Solventless concentrates avoid this problem entirely, by achieving their concentration of cannabinoids through mechanical or physical means rather than chemical. However, this still leaves them exposed to other toxicants, such as pesticides and fungicides which require their own testing.
Pesticides, as the name suggests, are compounds which kill pests. They can be natural, like some essential oils, or synthetic, like ammonium nitrate. There are pesticides which work chemically, like poisoning bugs, and there are pesticides which work mechanically, like gluing them down and keeping them from reproducing. As a result of this, there are certainly some pesticides which are more harmful for humans than others – anything that poisons bugs might also poison you and I. However, it’s always a good idea to test for any sort of pesticide rather than assume some are harmless, which is why pesticide testing will generally cast a wide net.
Pesticides are widely used in the cultivation process for cannabis, and cannabis plants will generally undergo a process of “flushing” before being harvested, dried, and cured in order to remove as many residual pesticides as possible. On top of this, many cannabis cultivars who use pesticides will only use pesticides which are approved for food use – the same pesticides which might be applied to apples, or berries, or leafy greens. That being said, it should be remembered that all chemicals – all pesticides, including organic ones which occur naturally – have the potential to be hazardous.
There’s a famous phrase, which rings as true in this case as in all others, that the “dosage makes the poison”. Even the most toxic compounds are harmless if the exposure is low enough, and even the slightest toxicity can be lethal if exposure is high enough. Rather than push that line, though, of limiting your exposure to just below a harmful amount, the wisest course of action is probably to limit your exposure to harmful compounds as much as possible.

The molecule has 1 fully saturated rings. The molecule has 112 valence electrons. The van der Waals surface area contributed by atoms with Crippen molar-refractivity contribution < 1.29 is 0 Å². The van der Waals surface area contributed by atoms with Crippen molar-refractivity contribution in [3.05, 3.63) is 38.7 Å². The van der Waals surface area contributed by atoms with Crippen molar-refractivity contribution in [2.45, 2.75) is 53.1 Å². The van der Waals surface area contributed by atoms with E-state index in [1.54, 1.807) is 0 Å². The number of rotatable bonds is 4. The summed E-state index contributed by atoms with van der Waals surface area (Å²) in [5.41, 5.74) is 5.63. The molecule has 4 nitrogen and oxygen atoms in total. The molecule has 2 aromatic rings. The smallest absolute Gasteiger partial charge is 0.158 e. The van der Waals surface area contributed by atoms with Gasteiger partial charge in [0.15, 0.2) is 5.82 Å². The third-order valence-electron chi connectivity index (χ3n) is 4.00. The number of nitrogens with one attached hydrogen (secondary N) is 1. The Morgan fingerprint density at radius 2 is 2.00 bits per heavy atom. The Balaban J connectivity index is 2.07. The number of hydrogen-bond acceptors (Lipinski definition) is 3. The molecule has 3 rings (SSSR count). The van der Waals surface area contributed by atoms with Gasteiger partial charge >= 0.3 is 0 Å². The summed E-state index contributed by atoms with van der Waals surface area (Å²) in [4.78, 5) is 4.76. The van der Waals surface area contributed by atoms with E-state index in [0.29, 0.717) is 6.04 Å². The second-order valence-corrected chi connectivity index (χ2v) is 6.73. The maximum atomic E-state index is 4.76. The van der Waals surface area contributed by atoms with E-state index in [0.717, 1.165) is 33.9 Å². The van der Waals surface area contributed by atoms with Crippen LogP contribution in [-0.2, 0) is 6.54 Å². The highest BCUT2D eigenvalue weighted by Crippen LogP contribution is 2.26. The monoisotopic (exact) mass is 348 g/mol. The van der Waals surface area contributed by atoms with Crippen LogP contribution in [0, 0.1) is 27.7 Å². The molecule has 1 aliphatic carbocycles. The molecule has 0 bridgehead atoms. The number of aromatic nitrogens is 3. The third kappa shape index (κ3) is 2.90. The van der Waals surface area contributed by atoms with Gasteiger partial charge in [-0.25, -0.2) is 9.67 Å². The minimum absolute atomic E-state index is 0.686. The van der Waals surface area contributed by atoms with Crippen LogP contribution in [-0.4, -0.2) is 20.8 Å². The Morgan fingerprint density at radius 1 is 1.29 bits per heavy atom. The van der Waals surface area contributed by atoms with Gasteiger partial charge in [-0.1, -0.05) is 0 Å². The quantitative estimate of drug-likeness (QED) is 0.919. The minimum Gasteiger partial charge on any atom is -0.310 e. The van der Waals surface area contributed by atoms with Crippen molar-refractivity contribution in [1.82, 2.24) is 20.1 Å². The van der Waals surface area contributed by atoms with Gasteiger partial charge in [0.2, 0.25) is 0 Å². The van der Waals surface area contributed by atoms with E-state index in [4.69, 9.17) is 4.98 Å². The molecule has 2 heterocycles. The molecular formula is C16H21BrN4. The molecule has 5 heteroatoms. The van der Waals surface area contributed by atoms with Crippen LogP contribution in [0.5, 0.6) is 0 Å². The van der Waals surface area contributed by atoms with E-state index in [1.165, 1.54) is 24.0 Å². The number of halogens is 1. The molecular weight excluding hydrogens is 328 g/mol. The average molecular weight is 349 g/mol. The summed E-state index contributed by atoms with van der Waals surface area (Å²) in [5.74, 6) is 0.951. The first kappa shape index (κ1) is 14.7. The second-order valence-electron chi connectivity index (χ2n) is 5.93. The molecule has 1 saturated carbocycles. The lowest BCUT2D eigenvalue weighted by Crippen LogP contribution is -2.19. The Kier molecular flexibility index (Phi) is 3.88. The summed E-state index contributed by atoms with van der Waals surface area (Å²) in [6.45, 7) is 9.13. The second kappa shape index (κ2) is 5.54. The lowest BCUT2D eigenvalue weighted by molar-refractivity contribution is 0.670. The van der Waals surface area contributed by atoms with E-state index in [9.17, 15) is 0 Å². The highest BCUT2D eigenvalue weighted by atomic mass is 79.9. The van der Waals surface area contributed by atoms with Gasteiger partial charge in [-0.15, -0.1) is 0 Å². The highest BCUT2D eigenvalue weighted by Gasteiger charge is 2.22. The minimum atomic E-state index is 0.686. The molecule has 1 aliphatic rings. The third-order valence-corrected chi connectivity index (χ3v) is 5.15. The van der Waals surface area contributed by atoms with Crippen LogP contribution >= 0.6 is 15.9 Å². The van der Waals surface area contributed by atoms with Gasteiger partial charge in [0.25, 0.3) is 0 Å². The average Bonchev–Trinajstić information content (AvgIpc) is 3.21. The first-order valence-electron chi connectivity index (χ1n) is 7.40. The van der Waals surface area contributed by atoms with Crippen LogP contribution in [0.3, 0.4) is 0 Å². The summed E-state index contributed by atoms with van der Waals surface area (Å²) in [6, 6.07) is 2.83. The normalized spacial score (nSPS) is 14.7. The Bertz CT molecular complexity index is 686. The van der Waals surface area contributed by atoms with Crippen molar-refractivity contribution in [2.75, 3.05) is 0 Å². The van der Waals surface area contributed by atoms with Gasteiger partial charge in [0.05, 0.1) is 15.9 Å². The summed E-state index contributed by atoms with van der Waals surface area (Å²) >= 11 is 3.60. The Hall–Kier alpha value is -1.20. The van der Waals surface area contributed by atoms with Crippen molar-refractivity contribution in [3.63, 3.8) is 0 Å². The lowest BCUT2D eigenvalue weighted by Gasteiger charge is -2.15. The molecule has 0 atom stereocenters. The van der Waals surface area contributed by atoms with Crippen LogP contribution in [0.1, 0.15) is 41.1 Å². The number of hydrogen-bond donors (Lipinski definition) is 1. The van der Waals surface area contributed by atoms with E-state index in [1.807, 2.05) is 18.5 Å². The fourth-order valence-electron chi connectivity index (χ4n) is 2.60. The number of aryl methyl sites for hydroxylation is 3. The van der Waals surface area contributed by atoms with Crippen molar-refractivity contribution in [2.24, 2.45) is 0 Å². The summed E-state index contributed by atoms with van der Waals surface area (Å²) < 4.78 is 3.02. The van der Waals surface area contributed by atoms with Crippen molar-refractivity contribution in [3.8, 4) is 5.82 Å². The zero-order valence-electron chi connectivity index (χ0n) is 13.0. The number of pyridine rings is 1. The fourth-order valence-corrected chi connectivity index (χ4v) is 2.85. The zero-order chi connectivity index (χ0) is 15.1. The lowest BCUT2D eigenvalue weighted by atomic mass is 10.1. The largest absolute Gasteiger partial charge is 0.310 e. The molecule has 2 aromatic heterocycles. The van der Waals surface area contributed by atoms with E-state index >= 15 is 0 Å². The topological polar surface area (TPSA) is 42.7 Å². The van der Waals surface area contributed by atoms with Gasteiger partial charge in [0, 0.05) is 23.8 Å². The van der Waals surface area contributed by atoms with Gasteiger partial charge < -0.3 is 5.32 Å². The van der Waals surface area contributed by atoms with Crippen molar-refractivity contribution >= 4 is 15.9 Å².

Heavy Metal Testing
Just like municipal water testing or food testing, cannabis is often tested for heavy metals. Heavy metals are a class of elements which are forbiddingly difficult for the body to naturally process and remove, leading to accumulation and growing toxicity. There are four heavy metals which are typically given the most attention due to their higher risk of exposure: cadmium, arsenic, lead, and mercury.
Over the past several years, California has begun phasing in testing regulations and requirements for heavy metal content. The requirements in California are all under one microgram of contaminant per gram of cannabis, or one part per million. In order to keep cannabis products under this level, cultivars are encouraged to use thoroughly purified water, as well as sophisticated and specialized growth media. Water with high levels of heavy metals and erosion of growth media are the two primary vectors which heavy metals arrive through.
While heavy metal testing is important for cannabis, it’s even more so for concentrates: cannabinoids aren’t the only compounds which are concentrated through the extraction process. Terpenes can also grow more potent, as can toxicants and contaminants. When you’re turning 10 grams of material into 1 gram of material, every other compound you’re working with is becoming proportionally larger.